On the use of ordinal scoring scales in social life cycle assessment
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1 Introducing ordinal measurement scales
Four types of measurement scales. Modified from Stevens (1946). Note that each main feature is also held by subsequent scales
Naming, enabling evaluation of membership (= or ≠)
Rank order, enabling comparison (> or <)
Equally sized intervals, enabling addition and subtraction
A non-arbitrary zero, enabling multiplication and division
Despite this mathematical limitation, ordinal scales are frequently used for addition, subtraction, multiplication and division in various research fields. One example is the use of Likert scales in psychology, where often 5-item scales are used to assess attitudes, for example in psychometric measurements of risk perception. Another example is in happiness research, which is largely based on peoples’ ordinal scoring of their subjective wellbeing. The motivation behind the use of ordinal scales in these fields is generally that there is an underlying, latent variable, such as peoples’ “true” happiness, which is difficult or impossible to measure directly (Fayers and Hand 2002). Instead, scorings on an ordinal scale are used as surrogates for the latent variable. Stevens (1946) himself writes that such an “illegal” use of ordinal scales can be given “pragmatic sanction” since it can sometimes lead to “fruitful results.”
However, considering the unknown distance between ordinal values and resulting mathematical limitation note above, the use of ordinal scales in these fields is not uncontroversial. To quote Jamieson (2004) from her paper about the (ab)use of Likert scales: “I remain convinced … that the average of ‘fair’ and ‘good’ is not ‘fair-and-a-half’; this is true even when one assigns integers to represent ‘fair’ and ‘good’.” Kuzon et al. (1996) even consider the use of parametric analysis (e.g. calculating mean and standard deviation) for ordinal data one of the “seven deadly sins of statistical analysis.” For comprehensive descriptions of the “ordinal controversy,” see Knapp (1990) and Kampen and Swyngedouw (2000).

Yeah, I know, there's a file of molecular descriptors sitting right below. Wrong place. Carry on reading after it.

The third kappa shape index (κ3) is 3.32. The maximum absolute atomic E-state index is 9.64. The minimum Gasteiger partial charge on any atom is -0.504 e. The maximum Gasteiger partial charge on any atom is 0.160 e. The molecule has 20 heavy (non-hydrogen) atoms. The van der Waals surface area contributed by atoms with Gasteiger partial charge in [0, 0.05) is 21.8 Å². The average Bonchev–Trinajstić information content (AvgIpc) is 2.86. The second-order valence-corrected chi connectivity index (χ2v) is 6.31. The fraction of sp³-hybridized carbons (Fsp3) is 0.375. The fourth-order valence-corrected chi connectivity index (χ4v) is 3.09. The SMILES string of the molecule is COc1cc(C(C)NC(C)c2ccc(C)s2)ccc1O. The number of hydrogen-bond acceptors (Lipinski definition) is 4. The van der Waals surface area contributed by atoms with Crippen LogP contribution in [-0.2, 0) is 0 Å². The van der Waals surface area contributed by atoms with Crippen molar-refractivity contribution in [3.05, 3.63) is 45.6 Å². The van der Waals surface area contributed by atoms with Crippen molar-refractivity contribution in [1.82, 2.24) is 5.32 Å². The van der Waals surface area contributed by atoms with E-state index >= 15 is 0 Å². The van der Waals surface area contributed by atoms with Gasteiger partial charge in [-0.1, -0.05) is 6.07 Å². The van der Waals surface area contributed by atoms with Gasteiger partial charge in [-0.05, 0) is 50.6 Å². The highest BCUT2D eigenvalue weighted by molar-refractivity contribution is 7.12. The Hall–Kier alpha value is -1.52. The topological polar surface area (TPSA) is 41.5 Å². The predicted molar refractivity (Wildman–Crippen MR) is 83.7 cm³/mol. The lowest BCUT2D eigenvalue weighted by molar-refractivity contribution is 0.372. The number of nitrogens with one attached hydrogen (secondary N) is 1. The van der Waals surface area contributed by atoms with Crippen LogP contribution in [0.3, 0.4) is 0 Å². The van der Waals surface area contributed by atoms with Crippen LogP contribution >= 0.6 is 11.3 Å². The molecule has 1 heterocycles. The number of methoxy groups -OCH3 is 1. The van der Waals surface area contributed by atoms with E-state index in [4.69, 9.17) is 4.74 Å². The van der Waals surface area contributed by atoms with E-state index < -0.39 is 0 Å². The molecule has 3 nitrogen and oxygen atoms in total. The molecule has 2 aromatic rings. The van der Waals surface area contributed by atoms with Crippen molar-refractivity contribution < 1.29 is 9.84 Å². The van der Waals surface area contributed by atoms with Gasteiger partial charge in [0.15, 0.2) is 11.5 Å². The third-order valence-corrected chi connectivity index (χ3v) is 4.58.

2 Ordinal scales in current social LCA
In environmental life cycle assessment (LCA), environmental impacts are typically quantified using ratio scales, which are the most commonly encountered scales in the natural sciences and engineering. In social LCA, the use of ordinal scoring scales has instead become the dominate practice. Ordinal scales employed in social LCA include, but are not limited to, (0, 1, 3, 5, 7, 9) (Hosseinijou et al. 2014), (low, medium, high, very high) (Martínez-Blanco et al. 2014), (1, 2, 3, 4) (Ramirez et al. 2014) and (1, 2, 3, 4, 5, 6) (Ciroth and Franze 2011). Often, ordinal scale values are depicted as integers or translated into integers at some point in the assessment (e.g. very negative effect → 6). The values of the ordinal scales are furthermore often highlighted using traffic light colours and the assignment of values is typically based on whether certain underlying socially related criteria are fulfilled.